• Annual platform charge: 0.25% for under £200k, 0.20% for above £200k
  • Min ISA deposit: £0
  • Transfer out fee: £0
  • Fund dealing: £0 (£10 for ETFs)
  • No. of funds: 3,000
  • Account closure fee: £0

Cheaper option for larger portfolios

iWeb

No frills investment website iWeb, which is operated by Halifax Share Dealing, is one of the cheapest do-it-yourself platforms out there. There's a one-off account opening charge of £25, then it's £5 per trade after.

As there's no ongoing platform fee, if you have a large portfolio (roughly over £25k) or you'll be trading infrequently then iWeb is likely a better option than Cavendish above.

It's not the most flashy website and doesn't offer a mobile app, so if this is something you're interested in, you could look at Interactive Investor below.

Key stats

  • Platform charge: £25 (one-off)
  • Min ISA deposit: N/A
  • Transfer out fee: £25 per fund
  • Fund dealing: £5 per trade
  • No. of funds: 2,175
  • Account closure fee: £0
Interactive Investor

Not that cheap but more comprehensive offering

Interactive Investor

If you want a more well-known platform to choose from with a more comprehensive offering and easier to use website than the options above, then Interactive Investor might be a good option for you.

It has a fixed platform fee of £22.50 per quarter, which on the face of it seems expensive, but this is given to you in credit which you can use for trading and if you have a large pot of money to transfer, can work out a lot cheaper than a percentage-based charging model. You can accrue a maximum of £90 worth of credit at any one time.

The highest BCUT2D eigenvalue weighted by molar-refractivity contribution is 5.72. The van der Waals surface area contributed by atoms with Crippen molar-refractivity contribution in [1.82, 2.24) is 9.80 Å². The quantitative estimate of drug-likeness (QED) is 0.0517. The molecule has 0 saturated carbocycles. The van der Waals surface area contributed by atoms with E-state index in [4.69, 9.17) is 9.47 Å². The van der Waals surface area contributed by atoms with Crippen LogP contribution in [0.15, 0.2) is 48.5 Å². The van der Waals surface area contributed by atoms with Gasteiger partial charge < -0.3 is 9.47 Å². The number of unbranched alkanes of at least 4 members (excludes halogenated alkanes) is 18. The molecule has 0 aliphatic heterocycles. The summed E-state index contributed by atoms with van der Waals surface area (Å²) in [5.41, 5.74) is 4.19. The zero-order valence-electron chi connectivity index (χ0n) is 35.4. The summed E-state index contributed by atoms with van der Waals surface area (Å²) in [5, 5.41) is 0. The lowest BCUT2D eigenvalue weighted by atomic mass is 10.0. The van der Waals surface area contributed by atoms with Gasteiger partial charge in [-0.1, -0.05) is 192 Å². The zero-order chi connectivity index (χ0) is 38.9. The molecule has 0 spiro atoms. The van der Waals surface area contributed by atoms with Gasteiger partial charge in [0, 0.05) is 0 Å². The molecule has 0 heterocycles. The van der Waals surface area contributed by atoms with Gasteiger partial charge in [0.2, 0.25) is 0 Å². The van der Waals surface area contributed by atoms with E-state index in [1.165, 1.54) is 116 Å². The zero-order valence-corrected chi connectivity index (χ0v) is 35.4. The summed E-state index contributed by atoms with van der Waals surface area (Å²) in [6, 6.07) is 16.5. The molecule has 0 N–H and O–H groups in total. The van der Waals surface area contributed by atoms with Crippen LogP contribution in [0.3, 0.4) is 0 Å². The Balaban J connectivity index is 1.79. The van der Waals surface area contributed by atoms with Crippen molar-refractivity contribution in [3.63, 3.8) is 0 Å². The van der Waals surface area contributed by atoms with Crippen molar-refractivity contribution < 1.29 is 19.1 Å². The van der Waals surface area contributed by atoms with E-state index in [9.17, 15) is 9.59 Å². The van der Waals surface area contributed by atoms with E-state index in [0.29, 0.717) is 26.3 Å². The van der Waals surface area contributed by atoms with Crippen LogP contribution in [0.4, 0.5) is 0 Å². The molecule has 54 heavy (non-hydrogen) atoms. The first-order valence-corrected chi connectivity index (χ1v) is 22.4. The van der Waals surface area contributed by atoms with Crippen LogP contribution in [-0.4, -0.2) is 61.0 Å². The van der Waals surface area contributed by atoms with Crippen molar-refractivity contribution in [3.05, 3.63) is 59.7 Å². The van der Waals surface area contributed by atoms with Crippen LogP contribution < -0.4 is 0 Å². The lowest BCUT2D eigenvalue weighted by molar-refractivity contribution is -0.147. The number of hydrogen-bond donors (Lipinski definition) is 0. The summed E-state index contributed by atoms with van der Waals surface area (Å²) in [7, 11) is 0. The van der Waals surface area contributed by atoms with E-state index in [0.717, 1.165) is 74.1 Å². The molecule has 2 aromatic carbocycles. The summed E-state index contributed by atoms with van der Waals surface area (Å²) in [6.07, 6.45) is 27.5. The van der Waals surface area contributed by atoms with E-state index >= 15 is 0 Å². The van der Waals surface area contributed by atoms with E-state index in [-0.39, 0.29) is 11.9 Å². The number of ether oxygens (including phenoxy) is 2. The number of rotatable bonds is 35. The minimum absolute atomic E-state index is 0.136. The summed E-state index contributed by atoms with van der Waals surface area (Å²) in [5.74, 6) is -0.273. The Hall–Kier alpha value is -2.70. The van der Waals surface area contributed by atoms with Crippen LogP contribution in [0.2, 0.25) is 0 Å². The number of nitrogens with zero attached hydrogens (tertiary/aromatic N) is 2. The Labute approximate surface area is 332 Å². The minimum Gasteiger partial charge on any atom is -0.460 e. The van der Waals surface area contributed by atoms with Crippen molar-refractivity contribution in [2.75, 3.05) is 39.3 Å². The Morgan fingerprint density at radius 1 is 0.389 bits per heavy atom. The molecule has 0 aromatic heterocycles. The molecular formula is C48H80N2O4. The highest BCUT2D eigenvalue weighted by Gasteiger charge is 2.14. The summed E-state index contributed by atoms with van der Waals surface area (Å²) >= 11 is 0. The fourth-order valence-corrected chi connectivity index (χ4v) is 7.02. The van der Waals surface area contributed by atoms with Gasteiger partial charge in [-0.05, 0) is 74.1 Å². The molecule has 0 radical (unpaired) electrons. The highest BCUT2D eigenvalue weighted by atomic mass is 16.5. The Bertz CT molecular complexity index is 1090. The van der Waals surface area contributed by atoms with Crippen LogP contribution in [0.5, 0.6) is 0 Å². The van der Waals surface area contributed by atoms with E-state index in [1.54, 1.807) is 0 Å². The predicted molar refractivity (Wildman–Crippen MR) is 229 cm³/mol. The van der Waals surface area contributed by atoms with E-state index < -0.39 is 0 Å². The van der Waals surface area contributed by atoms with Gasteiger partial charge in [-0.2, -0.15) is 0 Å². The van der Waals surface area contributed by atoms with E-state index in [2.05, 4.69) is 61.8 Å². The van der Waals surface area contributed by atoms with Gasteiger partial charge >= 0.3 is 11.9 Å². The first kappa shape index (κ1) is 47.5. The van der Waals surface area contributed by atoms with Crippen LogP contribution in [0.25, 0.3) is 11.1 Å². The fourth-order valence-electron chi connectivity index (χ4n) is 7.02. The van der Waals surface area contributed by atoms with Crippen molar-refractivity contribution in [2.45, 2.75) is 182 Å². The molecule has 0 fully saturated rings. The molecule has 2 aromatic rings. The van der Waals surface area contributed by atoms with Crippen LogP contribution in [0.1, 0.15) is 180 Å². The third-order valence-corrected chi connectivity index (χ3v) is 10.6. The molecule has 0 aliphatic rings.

Trades cost £10 each, though this is reduced to £6 for three months from account opening, and for any month when you've traded at least 10 times per month on average over the previous three months.

This sounds complicated, an example should help. You pay your £22.50 fee which gets added to your account as trading credit. If one month you did two trades, this would take £20 off your credit so you would have £2.50 left. Make one more trade next month and it would use the remaining £2.50 and charge you an extra £7.50.

It offers a mobile app and a wide range of funds to choose from, so if you want a diverse portfolio, and want to trade and check on your funds on the go, this is a good pick.

Key stats

  • Platform charge: £22.50 per quarter - added as credit for fund dealing
  • Min ISA deposit: £100
  • Transfer out fee: Free within 1yr of opening, then £10 per fund (min £30 and max £250)
  • Fund dealing: £10 or £6 for frequent trading
  • No. of funds: 3,850+
  • Account closure fee: £50

Do-it-with-me platforms

This is the middle of the road option. Here, the investment decisions are yours to make, but there is help available. So a big list of funds may be narrowed down for you, but it is essentially still your decision which one you pick.

There may also be portfolios with different risk levels to choose from, but you donít get told which one to go for like you would with the do-it-for me option below - instead it is up to you to make the decision. So if you don't know your attitude to risk, you may be better off looking at the do-it-for-me platforms which guide you through it.

A lot of the platforms in this section could also fall under the do-it-yourself category above, but they also offer you a helping hand if needed.

Quick question

How did you do your analysis?


Cavendish Online

Small choice of ready-made portfolios

Cavendish Online